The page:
BRUSSELS -- The last time Denmark held the six-month rotating presidency of the European Union, it crowned its stint at the helm with a historic achievement.
At the end of 2002, Denmark's prime minister at the time, Anders Fogh Rasmussen, secured an agreement to allow the EU's biggest enlargement to date to go ahead with 10 countries, mostly from Central and Eastern Europe, joining a few years later.
On January 1, Denmark takes over the rotating presidency for another six-month stint. This time around, it could not be more different.
First off, the presidency is no longer what it was, since the bloc now has a permanent president, a position currently held by Herman Van Rompuy.
And the EU's current neighbors to the east and in the Balkans will find a bloc preoccupied with the biggest economic crisis to hit the continent in decades.
"I believe Denmark will keep things ticking over but they are not going to be putting their foot on the accelerator," says Amanda Paul of the European Policy Center, a Brussels-based think-tank, "simply because Denmark is not a country that is pro any further European integration to any great extent."
Outside Looking In
Just like last year, the eurozone's travails are likely to continue to grab the headlines in 2012 and another make-or-break summit has already been called for January.
This coming spring will see tough negotiations on the fine details of the new fiscal compact agreed by leaders in December, a deal that might lead to an EU fiscal union.
Denmark -- not a euro member -- will also face the daunting challenge of bridging the divide between the increasingly prominent 17 countries inside the eurozone and the 10 EU member states that don't use the single currency. And as outgoing presidency holder Poland found out before the Danes, it is hard to influence events from the sidelines.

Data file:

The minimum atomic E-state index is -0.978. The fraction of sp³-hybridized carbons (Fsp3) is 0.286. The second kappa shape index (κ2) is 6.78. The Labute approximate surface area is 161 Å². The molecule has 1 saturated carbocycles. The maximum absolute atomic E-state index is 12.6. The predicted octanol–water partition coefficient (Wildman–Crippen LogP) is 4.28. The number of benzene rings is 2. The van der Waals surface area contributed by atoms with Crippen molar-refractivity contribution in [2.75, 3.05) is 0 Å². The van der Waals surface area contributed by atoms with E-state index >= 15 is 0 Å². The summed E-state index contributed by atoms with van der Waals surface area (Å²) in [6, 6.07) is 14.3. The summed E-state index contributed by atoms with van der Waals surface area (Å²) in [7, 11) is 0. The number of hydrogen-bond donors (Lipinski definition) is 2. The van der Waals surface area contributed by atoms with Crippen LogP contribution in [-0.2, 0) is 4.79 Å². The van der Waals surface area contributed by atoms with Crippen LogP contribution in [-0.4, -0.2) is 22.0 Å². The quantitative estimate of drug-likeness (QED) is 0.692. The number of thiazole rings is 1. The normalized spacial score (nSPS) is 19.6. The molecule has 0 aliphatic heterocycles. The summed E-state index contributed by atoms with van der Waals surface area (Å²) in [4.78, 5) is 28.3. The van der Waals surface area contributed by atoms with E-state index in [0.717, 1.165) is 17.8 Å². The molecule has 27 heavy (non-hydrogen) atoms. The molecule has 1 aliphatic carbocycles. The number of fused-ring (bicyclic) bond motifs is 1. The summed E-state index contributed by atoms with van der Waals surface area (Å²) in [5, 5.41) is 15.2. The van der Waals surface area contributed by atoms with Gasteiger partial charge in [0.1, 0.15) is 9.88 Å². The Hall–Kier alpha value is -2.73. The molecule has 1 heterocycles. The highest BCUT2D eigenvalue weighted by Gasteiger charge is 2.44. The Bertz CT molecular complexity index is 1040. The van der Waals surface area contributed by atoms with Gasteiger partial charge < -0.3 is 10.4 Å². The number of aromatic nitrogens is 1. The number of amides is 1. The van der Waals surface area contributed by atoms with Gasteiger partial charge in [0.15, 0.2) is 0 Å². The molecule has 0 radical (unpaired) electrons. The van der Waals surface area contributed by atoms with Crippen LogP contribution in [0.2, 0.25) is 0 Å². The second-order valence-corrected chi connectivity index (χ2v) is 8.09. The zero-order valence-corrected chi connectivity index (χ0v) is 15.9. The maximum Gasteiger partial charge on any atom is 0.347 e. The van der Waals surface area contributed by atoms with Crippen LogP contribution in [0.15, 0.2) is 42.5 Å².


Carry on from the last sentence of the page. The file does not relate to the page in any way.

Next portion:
Unlike the Poles, there's unlikely to be any specific geographical focus during the coming six months. Whereas Warsaw was allowed to push for a somewhat eastern agenda, Copenhagen will let the EU's diplomatic corps, the External Action Service, run the show.
One of the reasons was that it didn't go quite as planned for Poland, with Belarus's boycott of the Eastern Partnership summit in Warsaw in September a particular setback.
In 2012, negotiations are likely to continue with most of the Eastern European countries on issues such as visa facilitation and free-trade agreements.
The association agreement with Ukraine that was agreed in the dying moments of 2011 is also expected to be initialized.
Neighbors In The Cold
But after a year of strained relations between Brussels and Kyiv that culminated in the imprisonment of former Prime Minister Yulia Tymoshenko, the EU is likely to hold off signing the document until after the Ukrainian parliamentary elections in the autumn. And the ratification process by all 27 member states might take even longer.
Olga Shumylo-Tapiola from Carnegie Europe says she believes the EU will continue to keep tabs on Ukraine but that Kyiv must come up with the freest and fairest elections yet next year for the EU to maintain some sort of interest.
"The EU has patience for a certain period of time but then other things take over. Internal crises, regions that are developing in a different way like the Arab world, so the EU will be distracted if things don't change on the Ukrainian side," Shumylo-Tapiola says. "But I would say till autumn of 2012 Ukraine will still be on the radar screens of some member states but also the EU institutions."
She is also skeptical whether things will change in EU-Belarus relations, as President Alyaksandr Lukashenka has so far appeared unruffled by EU sanctions imposed on his regime.
"My reading is that Belarus is put on the shelf until better times and I think that for many member states it is a very comfortable situation because they still wait for Lukashenka to go and that things will change in a dramatic and positive way," she says.
The EU froze personal assets and imposed a visa ban on more than 200 individuals linked to the regime after the violent crackdown on demonstrators that ensued after the flawed presidential elections in 2010.
The largest and potentially the only real success in the immediate neighborhood during the Danish presidency might instead come in the Balkans, as Serbia looks set to be given EU candidate status in February.
Belgrade had hoped to achieve this already at the last EU summit in December but staunch opposition from Germany made it impossible. Reluctance to dismantle roadblocks set up by ethnic Serbs in northern Kosovo and scant progress in the ongoing, EU-sponsored Belgrade-Pristina dialogue might scupper a deal once again, however.